When it comes to the latest financial panic, the smaller they are, the harder they fall.
has been decimated over the past two weeks—and it’s not hard to see why. Some 17% of the index is in financial stocks, and with every small bank under the sun facing scrutiny these days, investors are choosing to sell first and ask questions later. As a result, the Russell has fallen 8%, versus a 2% slide in the
since March 3.
That seems extreme—and it could be an opportunity for investors willing to search for baby banks thrown out with the bathwater. There are plenty of targets—many of the more than 200 bank stocks in the Russell have declined by double digits in recent weeks. The question is, which ones to buy?
Phillip Cook, co-chief investment officer at SouthernSun Asset Management, points to
Live Oak Bancshares
(ticker: LOB). Shares of the Wilmington, N.C.–based institution have lost about a quarter of their value this month, even though it is a very different animal from the regional banks that are facing issues. Live Oak, which had $9.9 billion in assets at the end of 2022, is focused on lending to small businesses, and many of its loans are guaranteed by the federal government, which means lower risk of losses due to defaults.
Cook sees the bank gaining market share in a potential recession as other lenders pull back from small-business lending. Some 42% of Live Oak’s loan book is government-backed, versus 3% for the U.S. banking industry overall.
Investors don’t have to stick with traditional banks to find opportunities. Pullen Investment Management’s Tyler Pullen points to trading firm and market maker
Financial (VIRT), which benefits from increased market volatility. The company has been under fire lately by the Securities and Exchange Commission, which has proposed regulations targeting payment-for-order-flow practices.
That has caused Virtu’s stock to drop 13% this year and to diverge from a rising VIX—which it usually tracks closely, per Pullen. He expects the financial impact on Virtu of potential SEC regulation to be manageable and for market volatility to remain elevated in 2023, as is typical around shifts in Fed policy and recessions.
Pullen also likes
Federal Agricultural Mortgage
(AGM), colloquially known as Farmer Mac. It’s a government-sponsored enterprise akin to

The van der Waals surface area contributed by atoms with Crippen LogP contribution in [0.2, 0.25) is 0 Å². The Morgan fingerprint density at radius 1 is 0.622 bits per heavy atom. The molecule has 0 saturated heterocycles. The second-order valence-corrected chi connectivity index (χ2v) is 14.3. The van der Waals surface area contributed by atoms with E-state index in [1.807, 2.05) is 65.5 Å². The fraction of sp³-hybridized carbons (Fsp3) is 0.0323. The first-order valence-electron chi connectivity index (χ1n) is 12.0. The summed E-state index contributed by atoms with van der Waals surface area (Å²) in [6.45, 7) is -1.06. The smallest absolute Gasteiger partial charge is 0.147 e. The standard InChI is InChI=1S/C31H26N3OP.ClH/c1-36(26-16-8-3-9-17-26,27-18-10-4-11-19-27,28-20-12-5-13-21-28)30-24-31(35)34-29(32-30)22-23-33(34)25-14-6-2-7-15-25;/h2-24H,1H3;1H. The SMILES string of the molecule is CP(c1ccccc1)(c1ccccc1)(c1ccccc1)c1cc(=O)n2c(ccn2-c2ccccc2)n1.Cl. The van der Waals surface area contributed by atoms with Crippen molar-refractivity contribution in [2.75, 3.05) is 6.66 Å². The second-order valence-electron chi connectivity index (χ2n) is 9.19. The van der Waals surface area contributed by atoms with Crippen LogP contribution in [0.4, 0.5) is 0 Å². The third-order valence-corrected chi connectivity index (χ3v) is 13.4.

: It purchases agriculture-related loans from banks and other lenders, securitizes them, and sells them to other investors. The stock has been caught up in the banking selloff and is down 15% in two weeks. Pullen sees Farmer Mac solving a real need for farmers that’s government-backed, has solid organic loan growth, and isn’t tied to Silicon Valley, home mortgages, or consumer credit.
“Credit events in this space are few and far between, and the farm collateral is a good asset,” he says.
Even nonfinancial small-caps have gotten hit hard. SouthernSun’s Cook calls out
(DAR), which has the unglamorous business of taking the meat processing industry’s leftovers and rendering them into proteins and fats that can be put to use elsewhere.
Growing demand for sustainable fuels has been a tailwind for Darling, which converts some of the leftovers into renewable diesel and aviation fuel. It also makes raw materials for animal feed and human consumption, such as collagen supplements.
Darling stock, though, has been dragged down more than 20% this month due to the drop in oil and other commodities prices. But the company isn’t selling gasoline—the demand for its fuels is driven more by regulations and environmental considerations than economic activity, says Cook.
Darling stock appears to have been thrown in the garbage by a market that isn’t paying much attention to fundamentals. It’s a ripe time to fish for bargains.
Write to Nicholas Jasinski at firstname.lastname@example.org
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